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Researchers now want knowledge about existential themes to become mandatory within the healthcare system. (Illustration photo: Olena Yakobchuk / Shutterstock / NTB scanpix)

Health personnel struggle when interacting with patients with suicidal thoughts

Healthcare staff feel insecure when faced with talking about life's big questions with patients who are considering taking their own life, a new study indicates.

In 2016, 614 cases of suicide were registered in Norway.

Every year, between 4,000 and 6,000 individuals are treated within the healthcare system for suicide attempts, according to the National Centre for Suicide Research and Prevention.

Faced with these data, scientists have investigated how health personnel interact with patients who are in an existential crisis.

“It goes without saying that we have to work harder towards understanding the kinds of problems with which this patient group is struggling,” says INN University researcher Sigrid Helene Kjørven Haug.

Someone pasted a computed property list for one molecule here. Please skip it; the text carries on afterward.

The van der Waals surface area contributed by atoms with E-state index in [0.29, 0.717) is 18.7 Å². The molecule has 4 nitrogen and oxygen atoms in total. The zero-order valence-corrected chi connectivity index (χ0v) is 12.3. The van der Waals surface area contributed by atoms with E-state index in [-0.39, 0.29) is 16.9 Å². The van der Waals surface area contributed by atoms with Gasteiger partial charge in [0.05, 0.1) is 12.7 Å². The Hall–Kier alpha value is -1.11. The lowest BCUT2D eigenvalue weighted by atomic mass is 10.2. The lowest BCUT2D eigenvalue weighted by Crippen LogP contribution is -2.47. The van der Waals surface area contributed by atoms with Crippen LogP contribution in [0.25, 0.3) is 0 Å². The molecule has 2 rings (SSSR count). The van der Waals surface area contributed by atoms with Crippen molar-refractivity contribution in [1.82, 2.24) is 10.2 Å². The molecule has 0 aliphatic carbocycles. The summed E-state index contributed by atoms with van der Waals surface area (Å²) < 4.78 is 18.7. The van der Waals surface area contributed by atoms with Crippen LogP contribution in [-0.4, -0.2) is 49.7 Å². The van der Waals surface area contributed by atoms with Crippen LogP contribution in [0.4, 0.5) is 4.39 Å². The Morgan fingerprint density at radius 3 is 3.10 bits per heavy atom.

Together with other researchers, she has conducted a study in which health personnel from different departments have answered and reflected on big questions. What does “existential” mean? How are such topics addressed with the patients? Do existential themes affect treatment?

Researchers now know more about how health personnel perceive existential themes.

Researcher Sigrid Helene Kjørven Haug wishes to incorporate research-based knowledge about existential themes into the healthcare system and into the education of health personnel. (Photo: INN University)

The results provide insight into how existential topics are addressed when health personnel interact with patients who have attempted to commit suicide.

What is the meaning of life?

Haug uses words such as meaning, meaninglessness, loneliness, death and responsibility as examples of existential themes. They speak of something fundamentally human that we all experience, sooner or later.

She says that such themes also affect how people understand and handle their life situation in the face of great difficulty.